In an email Dr. Littlefield writes: "As with the previous campaign, we would like observers to obtain nightly photometric time series of FO Aqr. In order to maximize their usefulness to us, the observations would need to be either V-filtered or unfiltered with a V zeropoint (i.e., unfiltered but using the V magnitude of a comparison star when performing photometry, CV). We would like observers to use a cadence of 60 sec/image or faster, even if this means observing unfiltered, and we would prefer that each time series last at least an hour (preferably a minimum of 2 hrs). Our hope is that the AAVSO could observe FO Aqr 
until either (1) the end of the current faint state or (2) solar conjunction, which for FO Aqr is in January." Visual observations are also welcome.

He continues: "Because last year's fade began during solar conjunction, the drop to minimum went almost entirely unobserved. If this is the start of another deep low state like the 2016 event, it would be the first opportunity to study how FO Aqr's accretion processes change during the drop to minimum. For example, AAVSO observations of the current fade by observers 
Gordon Myers and Richard Sabo have already provided important evidence of a correlation between FO Aqr's overall brightness and the mechanism by which material accretes onto the system's white dwarf.

"We had 16 AAVSO co-authors on our paper about the 2016 low state, and if observations from the new campaign lead to another publication, we would be pleased to offer co-authorship to AAVSO observers who contribute data used in our analysis."

Observations in the AAVSO International Database on 2017 September 2.6251 UT show FO Aqr at CV = 14.607 +/-0.010 (MGW, G. Myers, Hillsborough, CA). AAVSO data show that during the 2016 fading episode it was as faint as CV = 15.6. FO Aqr's brightness in its high state is V~13.4.

Coordinates (2000.0):
R.A. 22 17 55.38  Dec. -08 21 03.8

Charts: Charts for FO Aqr with an expanded comparison star sequence may be created using the AAVSO Variable Star Plotter (VSP). For observers who have been following FO Aqr as part of the CBA program, the comparison stars used for that program have been retained.

Please submit observations to the AAVSO International Database using the name FO AQR.

This observing campaign is being followed on the AAVSO Campaigns and Observing Reports online forum at

This AAVSO Alert Notice was compiled by Elizabeth O. Waagen.

It’s all about the  standstills, those episodes where the star gets stuck at a mid-point between maximum and minimum. If it doesn’t exhibit standstills it isn’t a Z Cam star.

Data from Catalina Real Time Survey 

Drake et al. 2009, ApJ, 696, 87

Northern CVs brighter than 17th magnitude here.

Southern CV's brighter than 17th magnitude here.


Last updated 09:46 UT on 23 November 2017

New outbursts and unusual activity reported in the last 72 hours


V872 Per

UU Aql
QU Aqr
MN Dra
WX Hyi
NSV 2026
ASASSN-17pn (new discovery)

V521 Peg
CC Scl

Current superoutbursts (since ...)
PNV J05580574-0011155 (20171120; Psh~ 0.0586 d)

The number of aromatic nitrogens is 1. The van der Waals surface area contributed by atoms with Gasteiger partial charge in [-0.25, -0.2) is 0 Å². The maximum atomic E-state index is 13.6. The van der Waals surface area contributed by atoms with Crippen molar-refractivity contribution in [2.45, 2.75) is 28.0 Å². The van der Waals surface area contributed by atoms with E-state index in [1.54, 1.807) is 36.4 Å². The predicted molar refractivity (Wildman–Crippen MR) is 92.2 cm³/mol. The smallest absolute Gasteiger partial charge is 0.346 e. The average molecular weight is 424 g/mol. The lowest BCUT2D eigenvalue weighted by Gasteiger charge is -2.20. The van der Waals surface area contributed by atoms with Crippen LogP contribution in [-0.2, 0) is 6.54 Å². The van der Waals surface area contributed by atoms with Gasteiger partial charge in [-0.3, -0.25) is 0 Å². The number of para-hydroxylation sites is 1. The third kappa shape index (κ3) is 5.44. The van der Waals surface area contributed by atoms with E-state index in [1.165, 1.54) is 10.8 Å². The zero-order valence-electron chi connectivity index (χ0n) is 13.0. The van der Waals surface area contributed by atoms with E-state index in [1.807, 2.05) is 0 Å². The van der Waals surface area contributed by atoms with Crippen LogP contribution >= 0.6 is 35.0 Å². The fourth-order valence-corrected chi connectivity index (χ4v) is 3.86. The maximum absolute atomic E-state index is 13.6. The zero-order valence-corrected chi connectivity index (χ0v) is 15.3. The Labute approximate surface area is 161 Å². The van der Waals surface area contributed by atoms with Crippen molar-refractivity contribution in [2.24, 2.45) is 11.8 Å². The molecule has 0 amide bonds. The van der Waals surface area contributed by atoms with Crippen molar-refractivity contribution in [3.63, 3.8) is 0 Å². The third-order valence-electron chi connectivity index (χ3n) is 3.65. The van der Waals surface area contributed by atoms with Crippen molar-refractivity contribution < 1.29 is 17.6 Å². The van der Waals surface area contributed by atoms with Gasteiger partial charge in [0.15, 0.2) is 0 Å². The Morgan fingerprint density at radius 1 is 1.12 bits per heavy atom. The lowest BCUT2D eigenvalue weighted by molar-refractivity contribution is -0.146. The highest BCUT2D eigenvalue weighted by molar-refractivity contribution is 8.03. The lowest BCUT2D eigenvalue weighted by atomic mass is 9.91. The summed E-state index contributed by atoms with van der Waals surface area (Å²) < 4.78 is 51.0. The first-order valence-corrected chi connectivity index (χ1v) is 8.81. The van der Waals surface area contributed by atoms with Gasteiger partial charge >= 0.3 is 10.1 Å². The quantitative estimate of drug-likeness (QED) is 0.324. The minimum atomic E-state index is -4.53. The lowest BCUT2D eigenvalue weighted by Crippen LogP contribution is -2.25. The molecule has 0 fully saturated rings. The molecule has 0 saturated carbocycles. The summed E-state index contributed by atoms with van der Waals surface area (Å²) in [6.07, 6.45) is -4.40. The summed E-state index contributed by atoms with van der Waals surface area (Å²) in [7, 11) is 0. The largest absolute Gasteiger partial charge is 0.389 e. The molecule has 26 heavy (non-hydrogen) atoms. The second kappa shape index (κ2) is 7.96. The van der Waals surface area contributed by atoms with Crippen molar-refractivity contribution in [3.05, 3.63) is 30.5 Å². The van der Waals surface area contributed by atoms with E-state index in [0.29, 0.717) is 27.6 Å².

ER UMa (20171119)
FZ Cet (20171118)
VW Hyi (20171117; precursor on 20171112)
ASASSN-17pb (20171113; Psh~ 0.0820 d)
KP Cas (20171111)
RZ LMi (20171111)
ASASSN-17ou (20171110; Psh= 0.05684 d)
V1208 Tau (20171108; superhumps by MZK 171111)
EG Aqr (20171103)
ASASSN-17of (20171103; Psh~ 0.066 d)
ASASSN-17oo (20171101; Psh= 0.0698 d)
ASASSN-14lk (20171030; Psh= 0.06113 d)
ASASSN-14gq (20171026; precursor on 20171014)
NSV 1440 (20170824; another rebrightening 171104)

Z Cam-type dwarf novae at standstill
Z Cam (since 20170405)
IW And (20170812–20170831, 19 days)
OQ Car (20160415–20170826, 498 days)

# indicates a noteworthy or unusual outburst
:  indicates confirmation required
'Activity At A Glance' is gleaned from observations reported to AAVSO MyNewsFlash, BAAVSS-Alert, CVnet-Outburst, VSObs-share and VSNET-outburst. We sincerely thank all the observers who contribute timely observations and reports of activity to these email lists.


For new papers on CV's see astro-ph

Mariko Kato (Keio Univ.), Izumi Hachisu (Univ. of Tokyo), Hideyuki Saio (Tohoku Univ.)

E. Aydi, K. L. Page, N. P. M. Kuin, M. J. Darnley, F. M. Walter, P. Mróz, D. Buckley, S. Mohamed, P. Whitelock, P. Woudt, S. C. Williams, M. Orio, R. E. Williams, A. P. Beardmore, J. P. Osborne, A. Kniazev, V. A. R. M. Ribeiro, A. Udalski, J. Strader, L. Chomiuk

Michael M. Shara, Trisha F. Doyle, Ashley Pagnotta, James T. Garland, Tod R. Lauer, David Zurek, Edward A. Baltz, Ariel Goerl, Attay Kovetz, Tamara Machac, Juan Madrid, Joanna Mikolajewska, J. D. Neill, Dina Prialnik, Doug L. Welch, Ofer Yaron

J.M Hameury & J.P Lasota

V. V. Lukin, K. L. Malanchev, N. I. Shakura, K. A. Postnov, V. M. Chechetkin, V. P. Utrobin

Authors: A. F. Pala, B. T. Gänsicke, D. Townsley, D. Boyd, M. J. Cook, D. De Martino, P. Godon, J. B. Haislip, A. A. Henden, I. Hubeny, K. M. Ivarsen, S. Kafka, C. Knigge, A. P. LaCluyze, K. S. Long, T. R. Marsh, B. Monard, J. P. Moore, G. Myers, P. Nelson, D. Nogami, R. Pickard, G. Poyner, D. E. Reichart, D. Rodriguez Perez, M. R. Schreiber, J. Shears, E. M. Sion, R. Stubbings, P. Szkody, M. Zorotovic

Liam K Hardy, Martin J McAllister, Vik S Dhillon, Stuart P Littlefair, Madelon C P Bours, Elme Breedt, Tim Butterley, Anurak Chakpor, Puji Irawati, Paul Kerry, Tom R Marsh, Steven G Parsons, Chris D J Savoury, Richard W Wilson, Patrick A Woudt